-For the Thrivers watching this, the question I want to ask you is, where is your Dagobah? You might be the Yoda of your given platform, or subject, or skill set. Some of you watching this are carpenters. Some of you are bakery owners. Some of you are plumbers. Everyone has their own giftings, talents, skills. But what is that area for you?

Like, for me, I do classical music, Hans Zimmer, orchestral scores. Awesome for me. I love it. If I am doing emails, I love R&B music. I cannot listen to R&B music when I'm writing. I don't know why. It's just because of how I'm made.

But everybody here, you have your own sweet spot. And it's so important, especially because so many business owners are self-employed. So many business owners have 10 employees or less, I mean. So many business owners have 10 people or less. A lot of you are working out of your house. And if you're working out of your house, where you might love your husband or wife, but you're constantly being distracted--

-Go to Starbucks.

- --I'm going to have to go to Starbucks.

-I used to go to Starbucks and-- that's a plug to Starbucks, but-- sorry, guys. Yeah. Yes.

-I'm drinking out of my Starbucks cup here. I'm not endorsed by Starbucks in any way. And, in fact, I believe they actually don't want me to come back sometimes, but--

RACHEL FAUCETT: Neither am I. [CHUCKLES]

- --but that's our Starbucks plug.

-Right. So I would often go up to Starbucks, or a coffeehouse, or something and work. And definitely, if you are at home and you don't have an opportunity to have an amazing barn to work over, definitely, get to a spot with kids, and husbands, and just riffraff during the day, coming in, and the distraction of your house.

And it might not even be people that is a distraction. All of a sudden, you look over and you're like, oh, I've got to iron my husband's shirts, or I think I'm going to go make myself a sandwich, I think I've got to clean the dishes. Maybe I should literally clean my oven right now. And all those are just super distracting. When you're sitting in a coffeehouse, you can just focus, and that's a huge step.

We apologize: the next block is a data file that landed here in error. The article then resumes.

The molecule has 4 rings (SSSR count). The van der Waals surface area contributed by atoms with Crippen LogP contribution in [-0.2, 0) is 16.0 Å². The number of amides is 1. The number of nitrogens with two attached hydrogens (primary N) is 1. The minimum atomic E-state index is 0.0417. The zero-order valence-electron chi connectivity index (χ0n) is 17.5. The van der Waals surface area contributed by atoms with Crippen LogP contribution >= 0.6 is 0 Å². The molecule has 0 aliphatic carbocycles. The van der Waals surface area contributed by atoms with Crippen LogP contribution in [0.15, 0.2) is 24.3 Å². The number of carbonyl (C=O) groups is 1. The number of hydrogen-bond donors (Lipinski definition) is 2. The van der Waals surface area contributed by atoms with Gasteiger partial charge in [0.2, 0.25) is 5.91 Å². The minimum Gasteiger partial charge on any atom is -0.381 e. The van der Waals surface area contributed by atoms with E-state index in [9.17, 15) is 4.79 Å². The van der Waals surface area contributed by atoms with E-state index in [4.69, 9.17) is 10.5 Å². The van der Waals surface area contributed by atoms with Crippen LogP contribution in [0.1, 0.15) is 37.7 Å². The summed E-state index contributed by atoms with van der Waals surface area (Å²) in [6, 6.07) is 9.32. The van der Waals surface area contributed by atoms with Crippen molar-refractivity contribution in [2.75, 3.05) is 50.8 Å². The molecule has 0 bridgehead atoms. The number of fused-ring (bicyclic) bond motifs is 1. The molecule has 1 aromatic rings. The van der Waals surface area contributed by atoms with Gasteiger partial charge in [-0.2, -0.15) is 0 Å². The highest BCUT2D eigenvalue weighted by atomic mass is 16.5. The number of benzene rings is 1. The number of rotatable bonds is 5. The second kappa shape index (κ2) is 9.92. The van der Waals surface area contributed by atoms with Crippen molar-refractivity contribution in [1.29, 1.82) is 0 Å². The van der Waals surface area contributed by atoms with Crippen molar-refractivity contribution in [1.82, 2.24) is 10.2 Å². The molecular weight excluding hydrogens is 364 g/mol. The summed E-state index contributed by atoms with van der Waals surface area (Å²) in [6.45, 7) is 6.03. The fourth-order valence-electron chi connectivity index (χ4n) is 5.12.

-I love it. I love it. Now, if you're watching this, I want to read another Notable Quotable to you. This is from the author Simon Sinek. He says, "There is no decision that we can make that doesn't come with some sort of balance or sacrifice." And what he's talking about, this attempt to balance your spirit, your mind, your body, your finances, your relationships, I know as an entrepreneur, you cannot 100% be balanced. Because you've got to have things you focus on and things you're not focusing on.

But how do you try to find some semblance of balance? Or what areas do you try to-- do you say, OK, my family, and my finances, and then maybe I let fitness go, and then this go? Or which ones are you saying, well, fitness but family-- I haven't talked to my kids in several weeks.

RACHEL FAUCETT: [CHUCKLES]

-What areas do you focus on? How do you try to do that?

-So I was at a dinner that I was invited to in New York City.

-Ooh, name dropped, New York City.

-Yeah, New York City, the "Big Apple," and it was an amazing dinner with leaders in my industry and internet publishing. And everybody at the table, extremely successful. And so, somebody asked me, how do you do it? And blah, blah, blah, and I balance it all, or whatever. I just gave a de facto answer, and I said, I'm just trying to find balance. That's what I'm doing, just keeping it all balanced. And I just got this big [SLAM] balance is baloney!

[SUSPENSEFUL MUSIC]

And I was like, oh, my gosh, I love that. I love that balance is baloney. And I was like, what are you talking about? Nobody says that. Are you crazy? And so, how he explained it to me was, when you're balanced, you're just moving around. You're just moving along. And that's great, but when you're unbalanced, you can launch things. And yes, but I said, but you can kind of slide off the other side too.

-What areas do you get unbalanced in? What is your move? What do you do?

-I guess I feel like I get the opportunity to work at home, and I set hours. I set hours.